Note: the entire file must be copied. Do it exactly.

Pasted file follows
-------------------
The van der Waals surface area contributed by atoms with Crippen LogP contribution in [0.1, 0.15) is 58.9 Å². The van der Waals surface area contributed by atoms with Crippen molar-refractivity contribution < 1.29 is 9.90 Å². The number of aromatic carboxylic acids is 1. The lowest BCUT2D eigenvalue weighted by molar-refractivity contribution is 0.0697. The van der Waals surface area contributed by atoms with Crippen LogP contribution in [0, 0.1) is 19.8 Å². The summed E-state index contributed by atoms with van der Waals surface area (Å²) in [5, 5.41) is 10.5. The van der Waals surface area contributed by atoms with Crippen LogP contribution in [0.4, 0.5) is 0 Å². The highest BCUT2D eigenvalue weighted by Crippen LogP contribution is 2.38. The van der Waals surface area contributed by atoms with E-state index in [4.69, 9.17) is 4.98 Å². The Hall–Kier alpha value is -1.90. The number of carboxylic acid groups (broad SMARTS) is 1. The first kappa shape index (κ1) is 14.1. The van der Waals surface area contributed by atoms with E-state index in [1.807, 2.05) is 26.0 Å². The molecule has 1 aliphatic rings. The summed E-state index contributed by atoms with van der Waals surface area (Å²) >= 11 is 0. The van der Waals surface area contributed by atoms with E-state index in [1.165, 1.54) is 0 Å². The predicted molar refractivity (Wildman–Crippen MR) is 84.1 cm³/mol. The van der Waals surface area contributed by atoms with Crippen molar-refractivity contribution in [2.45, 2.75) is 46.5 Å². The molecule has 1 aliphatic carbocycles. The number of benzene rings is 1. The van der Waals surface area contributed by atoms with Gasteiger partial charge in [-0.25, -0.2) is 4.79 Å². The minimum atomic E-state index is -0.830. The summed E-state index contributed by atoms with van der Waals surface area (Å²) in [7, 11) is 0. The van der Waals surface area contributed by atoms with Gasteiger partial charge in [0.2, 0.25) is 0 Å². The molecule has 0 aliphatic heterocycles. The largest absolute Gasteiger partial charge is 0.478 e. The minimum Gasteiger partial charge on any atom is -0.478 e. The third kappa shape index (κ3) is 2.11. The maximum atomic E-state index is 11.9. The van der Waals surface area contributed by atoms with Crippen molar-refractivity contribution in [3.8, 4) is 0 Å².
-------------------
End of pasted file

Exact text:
The van der Waals surface area contributed by atoms with Crippen LogP contribution in [0.1, 0.15) is 58.9 Å². The van der Waals surface area contributed by atoms with Crippen molar-refractivity contribution < 1.29 is 9.90 Å². The number of aromatic carboxylic acids is 1. The lowest BCUT2D eigenvalue weighted by molar-refractivity contribution is 0.0697. The van der Waals surface area contributed by atoms with Crippen LogP contribution in [0, 0.1) is 19.8 Å². The summed E-state index contributed by atoms with van der Waals surface area (Å²) in [5, 5.41) is 10.5. The van der Waals surface area contributed by atoms with Crippen LogP contribution in [0.4, 0.5) is 0 Å². The highest BCUT2D eigenvalue weighted by Crippen LogP contribution is 2.38. The van der Waals surface area contributed by atoms with E-state index in [4.69, 9.17) is 4.98 Å². The Hall–Kier alpha value is -1.90. The number of carboxylic acid groups (broad SMARTS) is 1. The first kappa shape index (κ1) is 14.1. The van der Waals surface area contributed by atoms with E-state index in [1.807, 2.05) is 26.0 Å². The molecule has 1 aliphatic rings. The summed E-state index contributed by atoms with van der Waals surface area (Å²) >= 11 is 0. The van der Waals surface area contributed by atoms with E-state index in [1.165, 1.54) is 0 Å². The predicted molar refractivity (Wildman–Crippen MR) is 84.1 cm³/mol. The van der Waals surface area contributed by atoms with Crippen molar-refractivity contribution in [2.45, 2.75) is 46.5 Å². The molecule has 1 aliphatic carbocycles. The number of benzene rings is 1. The van der Waals surface area contributed by atoms with Gasteiger partial charge in [-0.25, -0.2) is 4.79 Å². The minimum atomic E-state index is -0.830. The summed E-state index contributed by atoms with van der Waals surface area (Å²) in [7, 11) is 0. The van der Waals surface area contributed by atoms with Gasteiger partial charge in [0.2, 0.25) is 0 Å². The molecule has 0 aliphatic heterocycles. The largest absolute Gasteiger partial charge is 0.478 e. The minimum Gasteiger partial charge on any atom is -0.478 e. The third kappa shape index (κ3) is 2.11. The maximum atomic E-state index is 11.9. The van der Waals surface area contributed by atoms with Crippen molar-refractivity contribution in [3.8, 4) is 0 Å².